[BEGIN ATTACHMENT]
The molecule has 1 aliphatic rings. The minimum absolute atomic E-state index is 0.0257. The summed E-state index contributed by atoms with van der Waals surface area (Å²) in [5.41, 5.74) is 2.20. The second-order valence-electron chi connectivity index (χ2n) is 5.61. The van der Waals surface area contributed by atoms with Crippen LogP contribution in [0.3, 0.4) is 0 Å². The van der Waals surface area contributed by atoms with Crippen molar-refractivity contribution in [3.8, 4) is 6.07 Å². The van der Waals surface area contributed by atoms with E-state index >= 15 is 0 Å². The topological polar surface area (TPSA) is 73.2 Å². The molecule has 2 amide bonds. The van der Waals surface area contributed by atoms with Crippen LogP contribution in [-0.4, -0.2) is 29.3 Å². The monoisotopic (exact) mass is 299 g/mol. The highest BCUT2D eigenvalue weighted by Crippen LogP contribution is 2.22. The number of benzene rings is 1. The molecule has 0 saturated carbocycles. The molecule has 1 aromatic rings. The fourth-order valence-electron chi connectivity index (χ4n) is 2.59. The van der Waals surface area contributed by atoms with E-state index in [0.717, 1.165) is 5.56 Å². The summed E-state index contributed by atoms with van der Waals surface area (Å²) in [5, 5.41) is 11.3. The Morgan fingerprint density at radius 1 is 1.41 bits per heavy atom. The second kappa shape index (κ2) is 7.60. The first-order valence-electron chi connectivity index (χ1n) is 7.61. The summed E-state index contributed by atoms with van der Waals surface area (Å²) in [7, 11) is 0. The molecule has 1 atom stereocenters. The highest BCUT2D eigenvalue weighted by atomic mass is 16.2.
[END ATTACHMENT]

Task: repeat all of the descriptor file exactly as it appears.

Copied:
The molecule has 1 aliphatic rings. The minimum absolute atomic E-state index is 0.0257. The summed E-state index contributed by atoms with van der Waals surface area (Å²) in [5.41, 5.74) is 2.20. The second-order valence-electron chi connectivity index (χ2n) is 5.61. The van der Waals surface area contributed by atoms with Crippen LogP contribution in [0.3, 0.4) is 0 Å². The van der Waals surface area contributed by atoms with Crippen molar-refractivity contribution in [3.8, 4) is 6.07 Å². The van der Waals surface area contributed by atoms with E-state index >= 15 is 0 Å². The topological polar surface area (TPSA) is 73.2 Å². The molecule has 2 amide bonds. The van der Waals surface area contributed by atoms with Crippen LogP contribution in [-0.4, -0.2) is 29.3 Å². The monoisotopic (exact) mass is 299 g/mol. The highest BCUT2D eigenvalue weighted by Crippen LogP contribution is 2.22. The number of benzene rings is 1. The molecule has 0 saturated carbocycles. The molecule has 1 aromatic rings. The fourth-order valence-electron chi connectivity index (χ4n) is 2.59. The van der Waals surface area contributed by atoms with E-state index in [0.717, 1.165) is 5.56 Å². The summed E-state index contributed by atoms with van der Waals surface area (Å²) in [5, 5.41) is 11.3. The Morgan fingerprint density at radius 1 is 1.41 bits per heavy atom. The second kappa shape index (κ2) is 7.60. The first-order valence-electron chi connectivity index (χ1n) is 7.61. The summed E-state index contributed by atoms with van der Waals surface area (Å²) in [7, 11) is 0. The molecule has 1 atom stereocenters. The highest BCUT2D eigenvalue weighted by atomic mass is 16.2.